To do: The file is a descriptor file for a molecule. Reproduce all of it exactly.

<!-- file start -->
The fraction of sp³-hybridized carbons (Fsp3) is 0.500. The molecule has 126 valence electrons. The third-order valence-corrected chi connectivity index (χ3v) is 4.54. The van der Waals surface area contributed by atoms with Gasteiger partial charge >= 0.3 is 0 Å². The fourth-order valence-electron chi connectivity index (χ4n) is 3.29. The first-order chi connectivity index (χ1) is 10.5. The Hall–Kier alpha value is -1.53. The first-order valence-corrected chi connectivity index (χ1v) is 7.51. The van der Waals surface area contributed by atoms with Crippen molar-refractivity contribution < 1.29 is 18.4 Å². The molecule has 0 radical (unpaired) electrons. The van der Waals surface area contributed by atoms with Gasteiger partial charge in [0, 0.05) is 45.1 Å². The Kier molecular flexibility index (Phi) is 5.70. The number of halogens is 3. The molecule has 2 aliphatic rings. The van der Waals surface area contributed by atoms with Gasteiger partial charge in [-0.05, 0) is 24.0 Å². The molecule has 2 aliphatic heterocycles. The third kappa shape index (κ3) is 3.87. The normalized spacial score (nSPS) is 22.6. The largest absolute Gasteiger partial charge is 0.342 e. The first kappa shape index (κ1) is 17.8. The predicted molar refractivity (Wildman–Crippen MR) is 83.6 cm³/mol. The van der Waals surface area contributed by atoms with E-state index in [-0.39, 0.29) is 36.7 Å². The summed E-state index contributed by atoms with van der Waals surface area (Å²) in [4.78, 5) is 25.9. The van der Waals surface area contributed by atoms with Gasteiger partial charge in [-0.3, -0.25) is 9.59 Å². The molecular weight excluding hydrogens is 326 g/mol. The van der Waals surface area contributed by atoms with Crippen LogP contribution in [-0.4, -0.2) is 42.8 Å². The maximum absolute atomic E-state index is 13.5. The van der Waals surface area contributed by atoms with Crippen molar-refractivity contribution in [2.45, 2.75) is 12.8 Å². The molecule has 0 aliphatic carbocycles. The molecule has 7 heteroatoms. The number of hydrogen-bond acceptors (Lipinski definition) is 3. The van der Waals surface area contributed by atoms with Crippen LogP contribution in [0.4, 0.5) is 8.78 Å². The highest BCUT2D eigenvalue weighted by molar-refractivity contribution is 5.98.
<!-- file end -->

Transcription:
The fraction of sp³-hybridized carbons (Fsp3) is 0.500. The molecule has 126 valence electrons. The third-order valence-corrected chi connectivity index (χ3v) is 4.54. The van der Waals surface area contributed by atoms with Gasteiger partial charge >= 0.3 is 0 Å². The fourth-order valence-electron chi connectivity index (χ4n) is 3.29. The first-order chi connectivity index (χ1) is 10.5. The Hall–Kier alpha value is -1.53. The first-order valence-corrected chi connectivity index (χ1v) is 7.51. The van der Waals surface area contributed by atoms with Crippen molar-refractivity contribution < 1.29 is 18.4 Å². The molecule has 0 radical (unpaired) electrons. The van der Waals surface area contributed by atoms with Gasteiger partial charge in [0, 0.05) is 45.1 Å². The Kier molecular flexibility index (Phi) is 5.70. The number of halogens is 3. The molecule has 2 aliphatic rings. The van der Waals surface area contributed by atoms with Gasteiger partial charge in [-0.05, 0) is 24.0 Å². The molecule has 2 aliphatic heterocycles. The third kappa shape index (κ3) is 3.87. The normalized spacial score (nSPS) is 22.6. The largest absolute Gasteiger partial charge is 0.342 e. The first kappa shape index (κ1) is 17.8. The predicted molar refractivity (Wildman–Crippen MR) is 83.6 cm³/mol. The van der Waals surface area contributed by atoms with E-state index in [-0.39, 0.29) is 36.7 Å². The summed E-state index contributed by atoms with van der Waals surface area (Å²) in [4.78, 5) is 25.9. The van der Waals surface area contributed by atoms with Gasteiger partial charge in [-0.3, -0.25) is 9.59 Å². The molecular weight excluding hydrogens is 326 g/mol. The van der Waals surface area contributed by atoms with Crippen LogP contribution in [-0.4, -0.2) is 42.8 Å². The maximum absolute atomic E-state index is 13.5. The van der Waals surface area contributed by atoms with Crippen molar-refractivity contribution in [2.45, 2.75) is 12.8 Å². The molecule has 0 aliphatic carbocycles. The molecule has 7 heteroatoms. The number of hydrogen-bond acceptors (Lipinski definition) is 3. The van der Waals surface area contributed by atoms with Crippen LogP contribution in [0.4, 0.5) is 8.78 Å². The highest BCUT2D eigenvalue weighted by molar-refractivity contribution is 5.98.